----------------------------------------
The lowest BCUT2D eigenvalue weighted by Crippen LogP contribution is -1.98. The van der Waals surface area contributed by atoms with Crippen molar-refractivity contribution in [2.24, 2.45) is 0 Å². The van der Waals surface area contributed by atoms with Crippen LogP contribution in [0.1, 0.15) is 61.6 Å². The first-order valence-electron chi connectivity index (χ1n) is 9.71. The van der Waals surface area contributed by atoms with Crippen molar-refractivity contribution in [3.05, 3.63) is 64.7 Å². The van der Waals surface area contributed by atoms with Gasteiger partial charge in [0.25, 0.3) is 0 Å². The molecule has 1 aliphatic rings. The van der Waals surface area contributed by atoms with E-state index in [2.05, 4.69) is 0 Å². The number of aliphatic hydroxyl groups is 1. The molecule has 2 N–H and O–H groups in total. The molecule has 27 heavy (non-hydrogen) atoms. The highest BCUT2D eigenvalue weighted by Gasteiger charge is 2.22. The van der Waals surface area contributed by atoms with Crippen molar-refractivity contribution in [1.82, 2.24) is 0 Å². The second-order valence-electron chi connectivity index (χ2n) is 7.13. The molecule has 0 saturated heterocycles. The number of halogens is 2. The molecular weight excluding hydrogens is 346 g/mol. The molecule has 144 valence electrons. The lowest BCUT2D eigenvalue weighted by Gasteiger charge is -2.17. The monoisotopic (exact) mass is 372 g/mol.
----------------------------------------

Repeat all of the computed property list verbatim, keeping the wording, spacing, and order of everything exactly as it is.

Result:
The lowest BCUT2D eigenvalue weighted by Crippen LogP contribution is -1.98. The van der Waals surface area contributed by atoms with Crippen molar-refractivity contribution in [2.24, 2.45) is 0 Å². The van der Waals surface area contributed by atoms with Crippen LogP contribution in [0.1, 0.15) is 61.6 Å². The first-order valence-electron chi connectivity index (χ1n) is 9.71. The van der Waals surface area contributed by atoms with Crippen molar-refractivity contribution in [3.05, 3.63) is 64.7 Å². The van der Waals surface area contributed by atoms with Gasteiger partial charge in [0.25, 0.3) is 0 Å². The molecule has 1 aliphatic rings. The van der Waals surface area contributed by atoms with E-state index in [2.05, 4.69) is 0 Å². The number of aliphatic hydroxyl groups is 1. The molecule has 2 N–H and O–H groups in total. The molecule has 27 heavy (non-hydrogen) atoms. The highest BCUT2D eigenvalue weighted by Gasteiger charge is 2.22. The van der Waals surface area contributed by atoms with Crippen molar-refractivity contribution in [1.82, 2.24) is 0 Å². The second-order valence-electron chi connectivity index (χ2n) is 7.13. The molecule has 0 saturated heterocycles. The number of halogens is 2. The molecular weight excluding hydrogens is 346 g/mol. The molecule has 144 valence electrons. The lowest BCUT2D eigenvalue weighted by Gasteiger charge is -2.17. The monoisotopic (exact) mass is 372 g/mol.